Dr Jinan Harith Darwish is a paediatric allergy specialist and clinical immunology fellow at the King Faisal Specialist Hospital and Research Center. Each month she answers your health questions.
My little girl is six months old, she goes to daycare, as I’m at work, and seems to be constantly coming down with coughs, colds and other illnesses. Is there anything I can do to boost her immune system or something else I should be looking at?
Numerous typical illnesses found in day-care settings, including the common cold, stomach bugs, red eye and hand, foot and mouth disease, are caused by viruses. These bugs are effortlessly spread through direct and indirect contact between infants and toddlers in close proximity, who are likely wiping their noses, sneezing and coughing, while sharing toys, furniture and food. There is also a lot of contact between parents or caregivers and children: holding hands, picking up, feeding, changing diapers and so on.
The ‘common cold’ is caused by viruses that infect the nose, throat and sinuses. Infants get lots of colds, some as many as eight to 10 each year before they turn two. Colds tend to be more common in autumn and winter, when children are indoors and in closer contact with each other, so it may seem like your child has one cold after another all winter long. Young children have more colds than older children and adults because they haven’t built up immunity to the 100-plus different cold viruses.
Cold viruses can live on objects for several hours and can be picked up on the hands of other children who touch the same object. These children then get infected when they touch their eyes, nose or mouth. Caregivers can get viruses on their hands and spread them between children by touch.
If a child gets many colds, it’s not a sign of a weak immune system. It just means she’s exposed to many viruses. The only reason to have a child’s immune system tested is if the colds often lead to more serious problems.
Serve foods that are rich in protein, zinc and vitamin C, and free of refined sugar. Also consider supplementing her diet with immune-boosting vitamin D and probiotics.
My cousin’s little one was a very sickly child, had contracted one infection after another and, sadly, passed away a few weeks ago. We’re all struggling to come to terms with this and wondering if there was something that could have been done differently?
First and foremost, I am extremely sorry to hear about your loss. Losing a loved one, especially a child, can be devastating because no parent expects to outlive their child. I am positive the parents and you, as an extended family, did everything within and beyond your capacity.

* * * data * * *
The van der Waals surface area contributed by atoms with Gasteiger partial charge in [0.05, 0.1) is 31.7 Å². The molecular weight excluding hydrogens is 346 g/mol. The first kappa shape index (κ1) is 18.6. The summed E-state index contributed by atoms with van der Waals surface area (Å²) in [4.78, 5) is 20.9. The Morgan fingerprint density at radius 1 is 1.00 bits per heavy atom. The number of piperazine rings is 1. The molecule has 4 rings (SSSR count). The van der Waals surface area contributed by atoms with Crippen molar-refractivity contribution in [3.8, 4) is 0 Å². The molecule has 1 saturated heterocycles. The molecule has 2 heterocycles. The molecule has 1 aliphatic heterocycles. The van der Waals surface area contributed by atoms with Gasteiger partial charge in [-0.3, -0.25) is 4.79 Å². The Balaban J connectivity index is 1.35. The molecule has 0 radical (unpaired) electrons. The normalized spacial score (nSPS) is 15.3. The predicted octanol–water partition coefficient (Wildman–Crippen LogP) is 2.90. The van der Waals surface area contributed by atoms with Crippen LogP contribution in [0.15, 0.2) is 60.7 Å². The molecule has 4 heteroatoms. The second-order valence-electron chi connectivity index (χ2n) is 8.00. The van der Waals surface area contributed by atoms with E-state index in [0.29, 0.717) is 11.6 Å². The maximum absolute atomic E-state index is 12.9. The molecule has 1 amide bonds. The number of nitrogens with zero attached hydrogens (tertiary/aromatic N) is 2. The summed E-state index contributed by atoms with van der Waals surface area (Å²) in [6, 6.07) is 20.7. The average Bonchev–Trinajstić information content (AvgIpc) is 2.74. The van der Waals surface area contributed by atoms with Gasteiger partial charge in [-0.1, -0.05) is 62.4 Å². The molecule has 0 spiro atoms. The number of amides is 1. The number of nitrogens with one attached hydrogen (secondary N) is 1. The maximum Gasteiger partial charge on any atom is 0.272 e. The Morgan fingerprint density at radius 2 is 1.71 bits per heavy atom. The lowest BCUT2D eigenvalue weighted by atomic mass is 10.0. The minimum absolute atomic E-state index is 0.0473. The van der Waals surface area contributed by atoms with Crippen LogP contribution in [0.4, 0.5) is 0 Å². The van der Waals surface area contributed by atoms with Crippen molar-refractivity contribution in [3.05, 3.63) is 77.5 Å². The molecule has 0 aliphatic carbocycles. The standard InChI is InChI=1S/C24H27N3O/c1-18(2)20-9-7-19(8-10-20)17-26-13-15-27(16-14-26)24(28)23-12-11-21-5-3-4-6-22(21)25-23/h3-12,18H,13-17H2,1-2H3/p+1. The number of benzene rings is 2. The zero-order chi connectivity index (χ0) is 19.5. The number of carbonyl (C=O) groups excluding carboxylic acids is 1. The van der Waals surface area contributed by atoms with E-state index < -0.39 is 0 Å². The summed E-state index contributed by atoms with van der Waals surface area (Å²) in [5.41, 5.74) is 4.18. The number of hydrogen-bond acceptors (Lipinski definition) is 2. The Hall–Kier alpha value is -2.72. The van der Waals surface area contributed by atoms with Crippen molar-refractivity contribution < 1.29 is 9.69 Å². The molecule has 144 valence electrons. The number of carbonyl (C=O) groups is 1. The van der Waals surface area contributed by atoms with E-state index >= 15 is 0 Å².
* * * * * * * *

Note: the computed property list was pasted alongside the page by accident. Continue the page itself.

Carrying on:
Many primary immunodeficiency disorders are passed down from one or both parents. Problems in the DNA , the genetic code that acts as a blueprint for producing the cells that make up the human body, cause many of the immune system defects in primary immunodeficiency.
There are numerous types of primary immunodeficiency disorders. In fact, research has led to a dramatic increase in the number of these disorders recognised in recent years, so they’re not as rare as once thought, especially in societies with consanguineous marriages. They can be broadly classified into six groups based on the part of the immune system that’s affected.
In an attempt to facilitate clinical reasoning concerning when to suspect primary immunodeficiency disease (PID) in clinical practice, the USA’s National Primary Immunodeficiency Resource Center developed a list of 10 warning signs:
• Four or more new ear infections within a year.
• Two or more serious sinus infections within a year.
• Two or more months on antibiotics with little effect.
• Two or more pneumonias within a year.
• Failure of an infant to gain weight or grow normally.
• Recurrent, deep skin or organ abscesses.
• Persistent thrush in mouth or fungal infection on skin.
• Need for intravenous antibiotics to clear infections.
• Two or more deep-seated infections including septicemia.
A family history of PID.
Diagnosis of specific PID from a large spectrum of disorders requires expertise in clinical and laboratory evaluation. A wide array of investigations is available for evaluation of the immune system which help immensely in the diagnosis of PIDs. At King Faisal Specialist Hospital & Research Center we have a molecular genetics panel that includes 264 genes known to cause PID. Our panel supersedes the 70 gene TIGER panel in the UK. We also, have a faster turnover time of four to six weeks for the results. Once, we have a known gene defect we offer genetic counselling and refer the family, if willing, for pre-gestational diagnosis to prevent having more affected children in the future.
If you have a question for Dr Jinan, please email firstname.lastname@example.org